Kerala H.C : This Court committed an error in calculating the amount due to the claimant under s. 23(1A) of the Land Acquisition Act (“Act” for short) and the interest payable to the claimant on such amount

High Court Of Kerala

State Of Kerala vs. Mariyamma & Ors.

Sections 194A, 194L, 194LA

K. Padmanabhan Nair, J.

Civil Revn. Petn. No. 2034 of 2003

23rd March, 2005

Counsel Appeared

Mohan C. Menon, for the Petitioner : T.V. George, for the Respondent No. 1 : P.K. Raveendranath Menon & George K. George, for the Respondent Nos. 2 & 3

ORDER

K. Padmanabhan Nair, J. :

This Court by order dt. 26th Nov., 2004 disposed off the civil revision petition by setting aside the impugned order and remanding the execution proceedings to the executing Court for fresh consideration. The decision is reported in State of Kerala vs. Mariyamma (2005) 193 CTR (Ker) 393 : ILR 2005 (1) Ker 40 : 2005 (1) KLT 173. The matter arose from an order passed by the Subordinate Judge, Thiruvananthapuram, in execution of an award passed in L.A.R. No. 120 of 1993 of that Court. This Court considered the principles to be followed while calculating the amounts due to a decree-holder in a land acquisition case, the obligation on the Land Acquisition Officer (LAO) to deduct income-tax from the amounts to be deposited, the method of calculating the interest awardable under different heads and also the principles to be followed while adjusting the part payments effected by the judgment-debtor. After the pronouncement of the order, it was noticed that this Court committed an error in calculating the amount due to the claimant under s. 23(1A) of the Land Acquisition Act (“Act” for short) and the interest payable to the claimant on such amount. Since the findings of this Court on those points were against the decisions of the apex Court, this Court suo motu decided to hear that matter again so as to correct its own records in the final order in exercise of the powers conferred on this Court under Art. 215 of the Constitution of India. Accordingly, the matter was heard.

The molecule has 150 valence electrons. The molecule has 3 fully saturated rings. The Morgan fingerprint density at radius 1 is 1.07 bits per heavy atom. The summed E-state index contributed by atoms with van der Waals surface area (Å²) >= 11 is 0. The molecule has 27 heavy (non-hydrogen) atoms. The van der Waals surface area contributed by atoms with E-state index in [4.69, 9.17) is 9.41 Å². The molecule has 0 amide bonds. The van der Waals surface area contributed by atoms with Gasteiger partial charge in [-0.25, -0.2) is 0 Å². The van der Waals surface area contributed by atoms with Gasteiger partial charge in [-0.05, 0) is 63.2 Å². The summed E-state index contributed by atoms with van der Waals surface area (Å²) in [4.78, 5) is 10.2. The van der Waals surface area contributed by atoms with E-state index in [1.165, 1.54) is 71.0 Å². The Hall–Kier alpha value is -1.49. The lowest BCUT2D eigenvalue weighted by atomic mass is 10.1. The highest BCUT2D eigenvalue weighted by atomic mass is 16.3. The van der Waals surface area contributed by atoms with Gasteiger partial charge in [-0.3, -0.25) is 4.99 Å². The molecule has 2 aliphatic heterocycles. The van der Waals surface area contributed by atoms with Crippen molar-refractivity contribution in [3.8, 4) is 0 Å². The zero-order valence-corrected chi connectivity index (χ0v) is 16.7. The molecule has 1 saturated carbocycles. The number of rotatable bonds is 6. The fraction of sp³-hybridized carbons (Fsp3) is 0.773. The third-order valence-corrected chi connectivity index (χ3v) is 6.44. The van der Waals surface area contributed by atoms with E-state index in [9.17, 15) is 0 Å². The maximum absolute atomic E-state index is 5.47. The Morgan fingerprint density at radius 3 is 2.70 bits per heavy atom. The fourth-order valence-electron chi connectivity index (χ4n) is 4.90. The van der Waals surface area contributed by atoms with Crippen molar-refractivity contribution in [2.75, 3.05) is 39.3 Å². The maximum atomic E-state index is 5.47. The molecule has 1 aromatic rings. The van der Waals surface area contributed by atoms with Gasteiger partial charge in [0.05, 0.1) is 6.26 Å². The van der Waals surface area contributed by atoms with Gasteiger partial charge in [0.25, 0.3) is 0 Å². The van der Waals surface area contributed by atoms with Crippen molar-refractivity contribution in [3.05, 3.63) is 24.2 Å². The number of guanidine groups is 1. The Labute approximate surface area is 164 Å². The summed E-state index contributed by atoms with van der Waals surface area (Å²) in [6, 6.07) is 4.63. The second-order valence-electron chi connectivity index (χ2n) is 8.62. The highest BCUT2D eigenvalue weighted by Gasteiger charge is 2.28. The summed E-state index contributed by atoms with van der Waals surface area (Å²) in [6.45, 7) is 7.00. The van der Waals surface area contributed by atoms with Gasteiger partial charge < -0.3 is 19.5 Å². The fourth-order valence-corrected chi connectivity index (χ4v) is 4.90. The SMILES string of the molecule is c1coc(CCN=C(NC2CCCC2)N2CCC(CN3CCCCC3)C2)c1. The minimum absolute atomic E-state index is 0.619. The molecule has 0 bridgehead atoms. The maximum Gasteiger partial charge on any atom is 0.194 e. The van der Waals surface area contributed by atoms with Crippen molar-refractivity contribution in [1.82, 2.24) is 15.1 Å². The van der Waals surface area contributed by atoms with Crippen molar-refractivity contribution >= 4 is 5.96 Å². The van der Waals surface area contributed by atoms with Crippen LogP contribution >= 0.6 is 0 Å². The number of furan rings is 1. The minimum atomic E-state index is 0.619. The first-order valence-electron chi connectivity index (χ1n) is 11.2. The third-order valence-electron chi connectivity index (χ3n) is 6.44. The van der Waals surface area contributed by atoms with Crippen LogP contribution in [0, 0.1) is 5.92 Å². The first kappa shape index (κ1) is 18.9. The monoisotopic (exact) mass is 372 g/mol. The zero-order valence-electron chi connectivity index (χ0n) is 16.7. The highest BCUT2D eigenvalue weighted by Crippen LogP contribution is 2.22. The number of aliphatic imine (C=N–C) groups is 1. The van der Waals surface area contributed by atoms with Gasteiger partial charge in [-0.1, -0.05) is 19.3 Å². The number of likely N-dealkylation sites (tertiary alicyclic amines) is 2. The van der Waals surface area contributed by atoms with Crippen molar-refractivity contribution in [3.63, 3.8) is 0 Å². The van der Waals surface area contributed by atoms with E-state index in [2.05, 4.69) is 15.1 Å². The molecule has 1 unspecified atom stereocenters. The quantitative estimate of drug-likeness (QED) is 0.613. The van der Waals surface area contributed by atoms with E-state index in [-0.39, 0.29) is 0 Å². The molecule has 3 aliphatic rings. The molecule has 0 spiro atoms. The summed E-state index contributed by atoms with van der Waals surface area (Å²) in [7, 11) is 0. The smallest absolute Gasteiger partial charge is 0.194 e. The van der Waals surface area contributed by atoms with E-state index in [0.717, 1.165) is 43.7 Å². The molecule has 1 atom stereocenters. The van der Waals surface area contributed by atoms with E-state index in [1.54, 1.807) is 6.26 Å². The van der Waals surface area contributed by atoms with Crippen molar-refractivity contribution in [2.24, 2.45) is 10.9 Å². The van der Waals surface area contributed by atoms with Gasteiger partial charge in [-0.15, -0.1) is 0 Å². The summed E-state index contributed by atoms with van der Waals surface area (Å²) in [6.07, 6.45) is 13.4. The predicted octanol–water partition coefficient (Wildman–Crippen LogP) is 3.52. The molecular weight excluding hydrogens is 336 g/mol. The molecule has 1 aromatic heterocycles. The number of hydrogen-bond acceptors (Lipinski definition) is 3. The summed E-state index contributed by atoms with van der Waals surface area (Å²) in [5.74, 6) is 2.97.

The learned counsel appearing for the decree-holder has argued that the findings of this Court that the decree- holder is entitled to get only simple interest and that the provisions of Order XXI, r. 1, are not applicable while adjusting the decree debt deposited by the State in execution of the award passed by the Land Acquisition Court are also wrong. This Court had only followed the principles laid down by the Supreme Court regarding the nature of the interest payable and the applicability of Order XXI, r. 1 of the CPC. Hence, those points do not require any reconsideration. The findings of this Court regarding the nature of the amount due to the claimant under s. 23 (1A) of the Act and the right of the claimant to get interest on such amount are against the principles laid down by the Supreme Court. So, such portions of the order dealing with the nature of the amount due to the claimant under s. 23(1A) of the Act and interest are to be reviewed. Paras 10, 11, 13 and 32 of the order are to be reviewed. No other paragraphs of the order reported above require any change. Since the review of those findings will materially affect the order, this revised order is passed in the case incorporating the reviewed portions. This civil revision petition is filed challenging an order passed by the executing Court proclaiming 50 cents of property comprised in Survey No. 874/B of Thycaud Village, wherein the Government rest house situate for sale in public auction. One hectare and 11.28 ares of dry land comprised in Survey No. 303/25 of Kazhakkuttam Menamkulam Village was acquired for a public purpose by the State. The notification under s. 4(1) of the Land Acquisition Act was issued on 14th May, 1985. The award was passed by the LAO on 31st March, 1986. The land was taken possession on 4th Feb., 1986. The LAO fixed the land value at Rs. 2,340 per are.